Some Marin County residents don’t cotton to the name of the San Rafael-based Dixie School District and have now launched a site dubbed Change The Name to try to do away with the North Bay school zone’s southern-friend moniker.
The San Francisco Chronicle reports that the Dixie name dates back to the days of the Civil War itself but that nobody can quite agree on whether it was originally meant to refer to the Confederacy or not.
Either despite or because of the name’s long history, some North Bay parents say it reflects poorly on the community today. According to the objectors’ Change The Name site:
Even a month after the founding of the Dixie School District, people recognized the name “Dixie” was a direct reference to the pro-slavery south. [...] In the December 11, 1863 edition of the Red Bluff Independent, the paper wrote the following in response to the establishment of the “Dixie School District”:
[...] The most surprising thing about this name is that the inhabitants of such a district should ever desire the establishment of such a radical thing as a school. Probably the effects of association with civilized people in this State.”
The site also notes that the campaign to get the original Dixie schoolhouse added to the National Register of Historic Places played up Civil War association, alleging that early Marin County settler James Miller picked the name on a dare.
Various historical sources, such as the Marin County Genealogical Society, support this account, although there does not seem to be a unanimous consensus behind it.
Those Dixie parents who want to keep the name as-is have launched a site of their own, We Are Dixie, and present an entirely different opinion about the origins of the divisive moniker, claiming that the district is actually the namesake of one Mary Dixie:
A real Miwok woman from the Gold Country near the town of Murphy’s [sic] that James Miller’s (the founder of our district and school) in-laws founded and where James Miller lived after coming over from Missouri via Iowa in 1844 as one of the families in the first wagon train to cross the Sierra Nevada’s (17 years before the civil war).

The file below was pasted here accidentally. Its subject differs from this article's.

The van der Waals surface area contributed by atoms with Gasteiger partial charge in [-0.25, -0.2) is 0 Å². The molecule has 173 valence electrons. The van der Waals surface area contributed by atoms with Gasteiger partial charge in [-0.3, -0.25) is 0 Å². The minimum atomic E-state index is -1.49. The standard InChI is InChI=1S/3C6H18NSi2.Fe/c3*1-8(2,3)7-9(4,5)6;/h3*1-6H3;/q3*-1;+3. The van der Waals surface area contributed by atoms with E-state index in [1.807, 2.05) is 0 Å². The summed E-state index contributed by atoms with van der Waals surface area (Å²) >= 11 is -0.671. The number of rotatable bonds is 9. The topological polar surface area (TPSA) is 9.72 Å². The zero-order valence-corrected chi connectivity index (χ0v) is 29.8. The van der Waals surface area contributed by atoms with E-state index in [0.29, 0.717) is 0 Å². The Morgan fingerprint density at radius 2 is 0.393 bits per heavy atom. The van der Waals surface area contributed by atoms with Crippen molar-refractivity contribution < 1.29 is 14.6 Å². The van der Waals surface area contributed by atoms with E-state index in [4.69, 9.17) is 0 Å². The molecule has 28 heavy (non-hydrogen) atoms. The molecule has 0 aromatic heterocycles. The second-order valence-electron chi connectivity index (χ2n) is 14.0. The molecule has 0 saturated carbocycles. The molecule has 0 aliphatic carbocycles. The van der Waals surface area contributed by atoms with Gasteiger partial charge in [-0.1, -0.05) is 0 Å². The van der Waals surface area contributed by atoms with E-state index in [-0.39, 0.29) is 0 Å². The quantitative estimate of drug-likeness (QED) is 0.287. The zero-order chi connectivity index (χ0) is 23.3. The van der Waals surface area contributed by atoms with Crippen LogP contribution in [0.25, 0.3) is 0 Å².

[...] The legacy of the Dixies in the California Valley Miwok family is well known in the community. In fact her descendant Yakima Dixie who recently passed in 2017 continued her legacy as chair of the tribe until his death.
The Dixie School District covers three elementary schools in San Rafael and estimates its combined student body at about 1,750.
The fight over the name is hardly new. In 2015, national debate about displays of the Confederate flag in southern states stirred up Dixie ire in Marin County again.
Mill Valley resident Kerry Peirson, who organizes much of the anti-Dixie initiative, told the San Jose Mercury News that he first challenged the name back in the 1990s.
In San Francisco, similar arguments about the appropriateness of historical namesakes engendered name changes at Embarcadero Plaza (formerly Justin Herman Plaza) and Phelan Way (soon to be Frida Kahlo Way).
Stanford University recently stripped most but not quite all references to Junipero Serra from its campus.
Stanford cofounder Leland Stanford was himself an outspoken racist who referred to Chinese immigrants as “an inferior race.” But taking his name off the school would obviously be a much heavier lift.